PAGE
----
WASHINGTON (AP) — House and Senate Republicans acknowledged Tuesday a long-term highway deal is out of reach for now, and embraced a three-month extension that will punt yet another messy fight into the fall.
"This three-month extension represents the compromise that allows the House more time," said Rep. Bill Shuster, R-Pa., chairman of the House Transportation and Infrastructure Committee, as House leaders retreated on plans for a five-month bill they hoped the Senate would go along with.
Across the Capitol, Senate Republicans similarly backed off hopes that the House would embrace their bill, a six-year rewrite with funding for three of those years, even as they continued trying to move it toward final passage. Instead they held out hope that passing the three-month bill could allow the chambers to come together on a long-term deal in the fall.
It will "hopefully be the last short-term extension in a long time," said Sen. Roy Blunt, R-Mo.
The House hopes to pass the legislation on Wednesday, in time to forestall a Friday cutoff of transportation funding to states, and then leave on an annual five-week summer recess. The Senate would follow suit in coming days.
It would be the 34th short-term transportation extension passed by Congress since 2009. The bill would extend government authority for transportation programs through Oct. 29 while replenishing the federal Highway Trust Fund, which is on the verge of dropping below the $4 billion cushion required to keep highway and transit aid payments flowing. It also includes $3.4 billion to fill a budget hole that the Department of Veterans Affairs claims would force it to close hospitals and clinics nationwide.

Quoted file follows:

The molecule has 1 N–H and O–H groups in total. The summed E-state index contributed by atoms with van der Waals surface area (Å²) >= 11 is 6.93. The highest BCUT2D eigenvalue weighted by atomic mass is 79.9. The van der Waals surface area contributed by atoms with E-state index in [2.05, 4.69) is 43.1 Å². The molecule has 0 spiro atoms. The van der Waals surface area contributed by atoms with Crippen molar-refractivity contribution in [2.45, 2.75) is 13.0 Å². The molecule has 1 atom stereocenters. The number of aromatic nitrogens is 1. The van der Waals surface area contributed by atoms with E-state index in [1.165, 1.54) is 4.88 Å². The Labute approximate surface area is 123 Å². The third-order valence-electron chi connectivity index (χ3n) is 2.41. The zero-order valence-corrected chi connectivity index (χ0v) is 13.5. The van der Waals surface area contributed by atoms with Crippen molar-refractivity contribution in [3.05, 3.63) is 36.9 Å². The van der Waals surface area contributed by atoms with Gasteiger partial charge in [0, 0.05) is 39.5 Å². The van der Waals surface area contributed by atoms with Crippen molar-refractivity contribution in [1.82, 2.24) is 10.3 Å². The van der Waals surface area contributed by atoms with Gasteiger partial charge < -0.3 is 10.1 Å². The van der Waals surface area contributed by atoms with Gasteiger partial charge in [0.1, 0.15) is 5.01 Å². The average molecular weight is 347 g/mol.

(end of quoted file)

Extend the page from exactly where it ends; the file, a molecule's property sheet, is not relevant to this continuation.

At the same time the extension sets up another potential standoff over transportation for the fall, a timeframe that already has all the makings for a major showdown between congressional Republicans and the White House over government spending levels and other issues, with a government shutdown threatening if a resolution is not reached.
"It's going to be a very vigorous fall," said Rep. Matt Salmon, R-Ariz.
Among pending issues:
—Congress has a Sept. 30 deadline to pass the 12 annual spending bills to fund the government, a process that has stalled partly because of an unresolved dispute over the Confederate Flag in the House. House Speaker John Boehner has already acknowledged a short-term extension of current funding levels will probably be needed — which would serve only to postpone that fight until the end of the year, when it could coincide with a separate fight over raising the federal debt ceiling.
—Also in September Congress must vote on a contentious resolution to approve or disapprove of President Barack Obama's Iran deal.
—A fight over the federal Export-Import Bank, a conservative rallying cry, is also getting kicked into the fall because it's attached to the Senate's highway bill, which has been slowed to a crawl partly as a result. Conservatives call the bank that helps U.S. exporters corporate welfare, and want to see it stay dead after its charter expired June 30. Democrats and some business-friendly Republicans are pushing to revive it.
—A contentious defense policy bill faces a veto threat from the White House amid an unresolved dispute over defense spending levels, which Republicans want to raise without a commensurate increase in domestic spending sought by Democrats.
—And if all that weren't enough to keep lawmakers busy, Pope Francis is visiting to make a first-ever papal address to Congress Sept. 24.
Associated Press writer Joan Lowy contributed to this report.